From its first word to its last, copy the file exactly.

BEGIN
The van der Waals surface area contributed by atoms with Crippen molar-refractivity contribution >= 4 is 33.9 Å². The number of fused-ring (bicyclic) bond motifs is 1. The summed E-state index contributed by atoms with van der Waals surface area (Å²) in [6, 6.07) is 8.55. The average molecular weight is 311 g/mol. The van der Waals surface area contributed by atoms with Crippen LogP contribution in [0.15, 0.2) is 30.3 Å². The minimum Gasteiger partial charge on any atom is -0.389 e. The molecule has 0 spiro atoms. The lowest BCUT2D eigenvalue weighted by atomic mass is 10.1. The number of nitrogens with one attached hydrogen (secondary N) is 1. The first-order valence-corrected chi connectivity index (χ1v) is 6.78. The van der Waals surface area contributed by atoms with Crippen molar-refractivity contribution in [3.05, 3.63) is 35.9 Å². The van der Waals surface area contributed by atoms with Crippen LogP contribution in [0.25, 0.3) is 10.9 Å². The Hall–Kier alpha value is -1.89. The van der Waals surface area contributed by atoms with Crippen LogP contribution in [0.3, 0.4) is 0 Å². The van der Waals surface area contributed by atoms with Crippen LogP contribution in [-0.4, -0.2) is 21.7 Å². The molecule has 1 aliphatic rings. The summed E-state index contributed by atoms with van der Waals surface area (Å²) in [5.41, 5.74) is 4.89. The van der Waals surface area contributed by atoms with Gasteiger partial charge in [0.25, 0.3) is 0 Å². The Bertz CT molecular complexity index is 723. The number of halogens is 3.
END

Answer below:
The van der Waals surface area contributed by atoms with Crippen molar-refractivity contribution >= 4 is 33.9 Å². The number of fused-ring (bicyclic) bond motifs is 1. The summed E-state index contributed by atoms with van der Waals surface area (Å²) in [6, 6.07) is 8.55. The average molecular weight is 311 g/mol. The van der Waals surface area contributed by atoms with Crippen LogP contribution in [0.15, 0.2) is 30.3 Å². The minimum Gasteiger partial charge on any atom is -0.389 e. The molecule has 0 spiro atoms. The lowest BCUT2D eigenvalue weighted by atomic mass is 10.1. The number of nitrogens with one attached hydrogen (secondary N) is 1. The first-order valence-corrected chi connectivity index (χ1v) is 6.78. The van der Waals surface area contributed by atoms with Crippen molar-refractivity contribution in [3.05, 3.63) is 35.9 Å². The van der Waals surface area contributed by atoms with Crippen LogP contribution in [0.25, 0.3) is 10.9 Å². The Hall–Kier alpha value is -1.89. The van der Waals surface area contributed by atoms with Crippen LogP contribution in [0.3, 0.4) is 0 Å². The van der Waals surface area contributed by atoms with Crippen LogP contribution in [-0.4, -0.2) is 21.7 Å². The molecule has 1 aliphatic rings. The summed E-state index contributed by atoms with van der Waals surface area (Å²) in [5.41, 5.74) is 4.89. The van der Waals surface area contributed by atoms with Gasteiger partial charge in [0.25, 0.3) is 0 Å². The Bertz CT molecular complexity index is 723. The number of halogens is 3.